We have also made provision of £301 million for highway maintenance--up 24 per cent on this year's figure and in line with our commitment to reverse previous cuts in this area. In addition, we have increased general allocation for public transport, minor road improvements, walking, cycling and safety schemes.
Local Transport Plans replace the Transport Policies and Programmes regime and are the cornerstone of our integrated transport policy. They provide for a longer-term, more strategic approach and greater certainty of funding for local authorities.
|(a) Barrow Borough Council||Newbarns|
|(b) Carlisle City Council||Arthuret, Brampton|
|(c) Copeland Borough Council||Millom (Newtown), Mirehouse, St Bees|
|(d) Eden District Council||Hesket|
|(e) South Lakes District Council||Ulverston East, Ulverston West [HL247]|
The Minister for Science, Department of Trade and Industry (Lord Sainsbury of Turville): The UK's proposals for objective 2 coverage were submitted to the European Commission on 8 October. Newbarns, Arthuret, Brampton, Millom (Newtown), Mirehouse East, St Bees, Hesket, Ulverston East and Ulverston West could not be included in the proposals as they did not qualify against the criteria or the requirements of the Structural Funds Regulation. Mirehouse West qualified and is included in the proposals.
Lord Sainsbury of Turville: Takeovers are a matter for the shareholders of the companies concerned, subject to consideration by the appropriate regulatory authorities. Whether the German Government's position is consistent with their principles is a matter for them. However, what is essential is that the actions of governments, companies or anyone else are consistent with national and European law. I understand that the two companies themselves have said publicly that they would wish the market, rather than governments, to decide on the merits of the case.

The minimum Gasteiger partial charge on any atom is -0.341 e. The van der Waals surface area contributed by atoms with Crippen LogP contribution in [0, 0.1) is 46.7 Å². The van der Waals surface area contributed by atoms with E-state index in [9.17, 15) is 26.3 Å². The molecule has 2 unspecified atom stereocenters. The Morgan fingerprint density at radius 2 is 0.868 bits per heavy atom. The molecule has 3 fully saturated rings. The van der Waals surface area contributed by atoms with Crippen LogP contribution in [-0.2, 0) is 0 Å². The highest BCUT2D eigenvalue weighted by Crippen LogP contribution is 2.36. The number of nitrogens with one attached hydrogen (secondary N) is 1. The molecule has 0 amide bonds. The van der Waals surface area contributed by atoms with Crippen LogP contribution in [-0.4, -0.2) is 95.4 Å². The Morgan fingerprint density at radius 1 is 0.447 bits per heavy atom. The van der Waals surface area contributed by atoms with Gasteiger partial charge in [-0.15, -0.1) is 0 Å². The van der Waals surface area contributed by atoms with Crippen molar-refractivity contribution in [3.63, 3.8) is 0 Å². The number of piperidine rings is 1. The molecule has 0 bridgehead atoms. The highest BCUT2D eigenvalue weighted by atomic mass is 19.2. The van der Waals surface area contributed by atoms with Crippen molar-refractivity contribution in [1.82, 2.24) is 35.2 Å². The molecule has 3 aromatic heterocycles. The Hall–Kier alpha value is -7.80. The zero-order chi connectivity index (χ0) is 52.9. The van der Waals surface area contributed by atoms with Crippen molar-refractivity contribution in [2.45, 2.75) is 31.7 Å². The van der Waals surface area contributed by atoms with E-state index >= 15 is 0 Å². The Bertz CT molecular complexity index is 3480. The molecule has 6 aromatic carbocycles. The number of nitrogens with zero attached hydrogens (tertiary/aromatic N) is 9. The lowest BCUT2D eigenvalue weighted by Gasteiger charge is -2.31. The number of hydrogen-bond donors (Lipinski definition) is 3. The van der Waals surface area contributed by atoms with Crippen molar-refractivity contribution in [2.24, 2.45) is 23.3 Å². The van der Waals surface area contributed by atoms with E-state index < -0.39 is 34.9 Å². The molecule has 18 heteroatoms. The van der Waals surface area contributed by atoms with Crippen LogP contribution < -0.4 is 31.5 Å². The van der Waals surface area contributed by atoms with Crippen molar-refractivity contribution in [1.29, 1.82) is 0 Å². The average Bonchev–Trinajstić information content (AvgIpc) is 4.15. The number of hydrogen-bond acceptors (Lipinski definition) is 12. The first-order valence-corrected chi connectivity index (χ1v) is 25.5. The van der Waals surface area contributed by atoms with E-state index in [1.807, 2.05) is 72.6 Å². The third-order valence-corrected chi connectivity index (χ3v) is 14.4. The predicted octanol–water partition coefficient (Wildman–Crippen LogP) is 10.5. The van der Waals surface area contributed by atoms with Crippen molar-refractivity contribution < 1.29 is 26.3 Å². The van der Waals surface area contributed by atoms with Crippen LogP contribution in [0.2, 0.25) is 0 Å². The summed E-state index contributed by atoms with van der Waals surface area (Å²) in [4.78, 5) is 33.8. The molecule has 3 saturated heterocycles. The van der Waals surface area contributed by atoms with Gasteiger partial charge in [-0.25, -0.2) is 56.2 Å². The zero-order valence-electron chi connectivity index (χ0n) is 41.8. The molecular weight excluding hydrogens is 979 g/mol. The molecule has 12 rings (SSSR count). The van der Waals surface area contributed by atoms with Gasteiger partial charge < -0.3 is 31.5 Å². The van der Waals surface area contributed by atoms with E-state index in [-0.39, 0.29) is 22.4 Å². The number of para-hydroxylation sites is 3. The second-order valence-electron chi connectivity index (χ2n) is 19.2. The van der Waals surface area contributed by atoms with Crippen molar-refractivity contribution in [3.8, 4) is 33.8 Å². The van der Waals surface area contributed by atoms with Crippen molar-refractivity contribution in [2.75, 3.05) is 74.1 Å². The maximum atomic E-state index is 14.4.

The Minister of State, Ministry of Agriculture, Fisheries and Food (Baroness Hayman): A bar chart of human suspected reactions (SARs) to organophosphorus sheep dips showing the year of the onset of symptoms has been published in the report of the meetings in 1998 of the Appraisal Panel for Human Suspected Adverse Reactions. A copy of the report is in the Library of the House. There are approximately four times as many reports recording the onset of symptoms up to the end of 1992 than after that date. From 1984 to date there have been 18 reports of suspected adverse reactions to OP sheep dips which concern persons under the age of 18.
Baroness Hayman: In due course it may be appropriate to discuss the Over Thirty Months Scheme with European partners following advice from the Spongiform Encephalopathy Advisory Committee on the over thirty month rule. In the meantime the Government's planning assumption is that the scheme will continue for the foreseeable future.
We are very grateful to the working group for their hard work in completing their report so quickly. We asked them to think radically and to suggest ways of doing things better. We note that a key recommendation is to modernise the approach to safeguarding meat hygiene to match the advances in food hygiene science. This supports the contention we have held for some time that the system, much of which is the subject of EU legislation, needs revision to ensure that it is effective and streamlined but at the